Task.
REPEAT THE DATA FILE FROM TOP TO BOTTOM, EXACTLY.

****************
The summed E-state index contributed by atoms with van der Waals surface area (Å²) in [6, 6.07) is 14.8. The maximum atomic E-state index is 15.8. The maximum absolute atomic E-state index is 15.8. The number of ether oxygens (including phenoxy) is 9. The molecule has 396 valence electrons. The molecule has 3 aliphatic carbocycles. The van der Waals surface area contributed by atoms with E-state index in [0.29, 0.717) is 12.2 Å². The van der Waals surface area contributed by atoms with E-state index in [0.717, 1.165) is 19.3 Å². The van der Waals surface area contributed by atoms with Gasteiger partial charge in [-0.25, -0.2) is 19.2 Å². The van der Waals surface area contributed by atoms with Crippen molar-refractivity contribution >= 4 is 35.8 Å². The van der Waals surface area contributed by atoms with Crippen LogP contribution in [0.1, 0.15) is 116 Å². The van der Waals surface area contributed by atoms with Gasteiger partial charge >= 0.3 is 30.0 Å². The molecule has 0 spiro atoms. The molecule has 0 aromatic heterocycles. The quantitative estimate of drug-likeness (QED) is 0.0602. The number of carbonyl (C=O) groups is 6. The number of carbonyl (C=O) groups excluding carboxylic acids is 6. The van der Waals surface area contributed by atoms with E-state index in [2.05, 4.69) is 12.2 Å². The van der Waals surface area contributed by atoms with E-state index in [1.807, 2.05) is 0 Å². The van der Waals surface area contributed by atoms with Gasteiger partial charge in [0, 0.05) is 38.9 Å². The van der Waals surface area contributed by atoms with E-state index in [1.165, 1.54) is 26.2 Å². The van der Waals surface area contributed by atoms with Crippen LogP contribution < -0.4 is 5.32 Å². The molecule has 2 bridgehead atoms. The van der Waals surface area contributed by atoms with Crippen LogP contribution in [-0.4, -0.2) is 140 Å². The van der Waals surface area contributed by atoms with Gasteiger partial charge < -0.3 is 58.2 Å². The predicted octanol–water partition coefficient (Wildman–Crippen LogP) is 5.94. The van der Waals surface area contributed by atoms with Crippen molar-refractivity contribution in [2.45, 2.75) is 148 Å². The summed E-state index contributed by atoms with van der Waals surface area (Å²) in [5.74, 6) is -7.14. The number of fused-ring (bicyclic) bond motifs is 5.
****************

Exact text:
The summed E-state index contributed by atoms with van der Waals surface area (Å²) in [6, 6.07) is 14.8. The maximum atomic E-state index is 15.8. The maximum absolute atomic E-state index is 15.8. The number of ether oxygens (including phenoxy) is 9. The molecule has 396 valence electrons. The molecule has 3 aliphatic carbocycles. The van der Waals surface area contributed by atoms with E-state index in [0.29, 0.717) is 12.2 Å². The van der Waals surface area contributed by atoms with E-state index in [0.717, 1.165) is 19.3 Å². The van der Waals surface area contributed by atoms with Gasteiger partial charge in [-0.25, -0.2) is 19.2 Å². The van der Waals surface area contributed by atoms with Crippen molar-refractivity contribution >= 4 is 35.8 Å². The van der Waals surface area contributed by atoms with Crippen LogP contribution in [0.1, 0.15) is 116 Å². The van der Waals surface area contributed by atoms with Gasteiger partial charge >= 0.3 is 30.0 Å². The molecule has 0 spiro atoms. The molecule has 0 aromatic heterocycles. The quantitative estimate of drug-likeness (QED) is 0.0602. The number of carbonyl (C=O) groups is 6. The number of carbonyl (C=O) groups excluding carboxylic acids is 6. The van der Waals surface area contributed by atoms with E-state index in [2.05, 4.69) is 12.2 Å². The van der Waals surface area contributed by atoms with E-state index in [1.807, 2.05) is 0 Å². The van der Waals surface area contributed by atoms with Gasteiger partial charge in [0, 0.05) is 38.9 Å². The van der Waals surface area contributed by atoms with E-state index in [1.165, 1.54) is 26.2 Å². The van der Waals surface area contributed by atoms with Crippen LogP contribution < -0.4 is 5.32 Å². The molecule has 2 bridgehead atoms. The van der Waals surface area contributed by atoms with Crippen LogP contribution in [-0.4, -0.2) is 140 Å². The van der Waals surface area contributed by atoms with Gasteiger partial charge < -0.3 is 58.2 Å². The predicted octanol–water partition coefficient (Wildman–Crippen LogP) is 5.94. The van der Waals surface area contributed by atoms with Crippen molar-refractivity contribution in [2.45, 2.75) is 148 Å². The summed E-state index contributed by atoms with van der Waals surface area (Å²) in [5.74, 6) is -7.14. The number of fused-ring (bicyclic) bond motifs is 5.